It’S a blistering afternoon in the nation’s capital. Many are enjoying the change in weather from torrential downpour, but not 17-year-old Sonia Akhter (not her real name). She is hurriedly carried into the hospital by her father and elder brother. Sonia has been ill for the past three days, and she attributed her symptoms of abdominal cramps, nausea, fever, and watery stool to exam stress.
But then she took a turn for the worse when her fever rose and she started passing blood from her stool. By the time Sonia reached icddr,b’s Dhaka hospital, she was so severely dehydrated, she could barely stand.
Once inside the hospital, she was immediately attended to by the physician on call who laid her down on one of the hospital’s famous “diarrhoea cots” and given intravenous infusion fluids. Within a few hours, Sonia’s condition significantly improved. She can now talk and move around, and she is escorted from the emergency ward to the general ward where she will continue her recovery.
Sonia could have been at death’s door if she was left untreated, but was revived thanks to the IV fluids she was given, each bag containing a simple solution of water, sugar and salts (including electrolytes). This solution is called oral rehydration solution (ORS). Discovered in an attempt to meet the challenges of diarrhoeal disease globally, icddr,b’s life-saving development of ORS and zinc therapy alone has saved an estimated 50 million lives worldwide over the last four decades—the majority of whom are children under-five. The British medical journal The Lancet has described ORS as “potentially the most important medical advance of this century”.
After the ground-breaking discovery of ORS in the 1970s, BRAC (the world’s largest NGO), supported by icddr,b, initiated a nationwide government-approved programme to raise awareness of diarrhoeal illness and teach caregivers how to make ORS at home. Oral rehydration solution was later commercially produced into packets by Social Marketing Company, the largest non-profit private social marketing company in Bangladesh, with support from USAID. The country now has the highest coverage of ORS use for treating diarrhoea, jumping from 50 percent in 1993 to more than 80 percent in 2011 for children under-five years of age.
icddr,b studies have also confirmed that the use of ORS to manage dehydrating diarrhoea has had a very substantial effect on reducing diarrhoeal mortality. In 2003, icddr,b initiated the Scaling Up Zinc for Young Children project based on its pioneering research on the protective effect of therapeutic zinc during childhood diarrhoea. The following year, WHO’s new recommendation on diarrhoea management introduced the supplementation of zinc in addition to ORS.
Treatment of the disease only solves half the problem: prevention makes up the other half. With support from UNICEF, the government installed 10 million deep tube-wells free-of-cost in the 1970s to improve access to safe drinking water. From the 1990s, water, sanitation and hygiene (WASH) became an important priority and large-scale sanitation programmes were undertaken by both the public and NGO sectors.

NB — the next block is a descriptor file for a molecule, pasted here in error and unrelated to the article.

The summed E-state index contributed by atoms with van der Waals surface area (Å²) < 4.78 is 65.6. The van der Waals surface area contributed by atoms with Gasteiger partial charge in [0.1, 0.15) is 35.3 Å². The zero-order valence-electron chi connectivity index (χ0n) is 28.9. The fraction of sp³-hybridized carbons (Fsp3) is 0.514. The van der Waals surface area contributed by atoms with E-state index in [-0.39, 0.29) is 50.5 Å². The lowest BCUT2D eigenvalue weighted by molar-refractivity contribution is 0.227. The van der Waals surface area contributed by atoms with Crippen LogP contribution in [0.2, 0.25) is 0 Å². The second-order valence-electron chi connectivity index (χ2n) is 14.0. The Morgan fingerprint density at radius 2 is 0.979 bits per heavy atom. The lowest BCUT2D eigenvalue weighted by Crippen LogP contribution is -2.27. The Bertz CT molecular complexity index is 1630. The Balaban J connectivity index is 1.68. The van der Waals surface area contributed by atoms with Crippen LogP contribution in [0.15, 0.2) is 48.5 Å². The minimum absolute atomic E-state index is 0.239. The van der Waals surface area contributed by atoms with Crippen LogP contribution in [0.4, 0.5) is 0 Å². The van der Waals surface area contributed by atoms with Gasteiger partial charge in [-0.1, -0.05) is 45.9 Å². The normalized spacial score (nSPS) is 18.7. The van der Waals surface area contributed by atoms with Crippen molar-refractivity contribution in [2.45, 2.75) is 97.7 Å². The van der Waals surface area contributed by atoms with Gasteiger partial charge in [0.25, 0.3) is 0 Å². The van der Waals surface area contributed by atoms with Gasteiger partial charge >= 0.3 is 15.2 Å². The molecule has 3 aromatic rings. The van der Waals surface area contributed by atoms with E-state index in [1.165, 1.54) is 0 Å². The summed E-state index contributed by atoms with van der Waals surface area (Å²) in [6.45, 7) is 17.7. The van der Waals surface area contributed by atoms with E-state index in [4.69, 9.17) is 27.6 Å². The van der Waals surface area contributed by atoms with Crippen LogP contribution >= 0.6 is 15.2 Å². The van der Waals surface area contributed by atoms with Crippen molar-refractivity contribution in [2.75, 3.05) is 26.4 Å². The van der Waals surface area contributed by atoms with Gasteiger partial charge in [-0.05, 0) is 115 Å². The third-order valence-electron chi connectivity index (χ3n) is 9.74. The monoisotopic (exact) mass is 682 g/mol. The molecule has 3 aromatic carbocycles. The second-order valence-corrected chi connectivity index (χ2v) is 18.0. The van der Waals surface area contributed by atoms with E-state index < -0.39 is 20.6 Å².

The private sector was also engaged in the production of consumer-oriented latrines and tube-wells at affordable prices, which hastened the transition to safe drinking water consumption and hygienic sanitary practices (e.g. handwashing with soap). By 2014, the fruits of these initiatives were evident when almost every household in the country had access to safe drinking water along with a 45 percent increase in access to sanitary latrines.
In Bangladesh, the rate of under-five mortality from diarrhoea has decreased significantly from 15.1 per 1,000 live births to 6.0 between 1980 and 2015. In fact, diarrhoea killed nearly 560 per million people in the country as recently as 2003. But 10 years later, this number has been slashed to 145 per million—an impressive 95 percent reduction.
The primary factors associated with the decline in diarrhoea-related deaths for children under-five were ORS use, reduction of stunting and wasting prevalence, improving water, sanitation and handwashing with soap, and vitamin-A and zinc supplementation. This remarkable decline cannot be credited to one institution, but was achieved through concerted efforts by the Government of Bangladesh, local NGOs, private sector companies, and international partner organisations.
The success of these interventions has been made possible due to health system changes made by the government through timely adoption of evidence-based policies and programmes, as well as effective collaboration with the private sector and NGOs. If these partnerships continue to foster integrated approaches to tackling this disease, WHO’s pledge to ending cholera by 2030 can be a reality and child deaths from diarrhoea can be drastically reduced by the upcoming decade.
Farasha Bashir, Communications Specialist, Communications at icddr,b.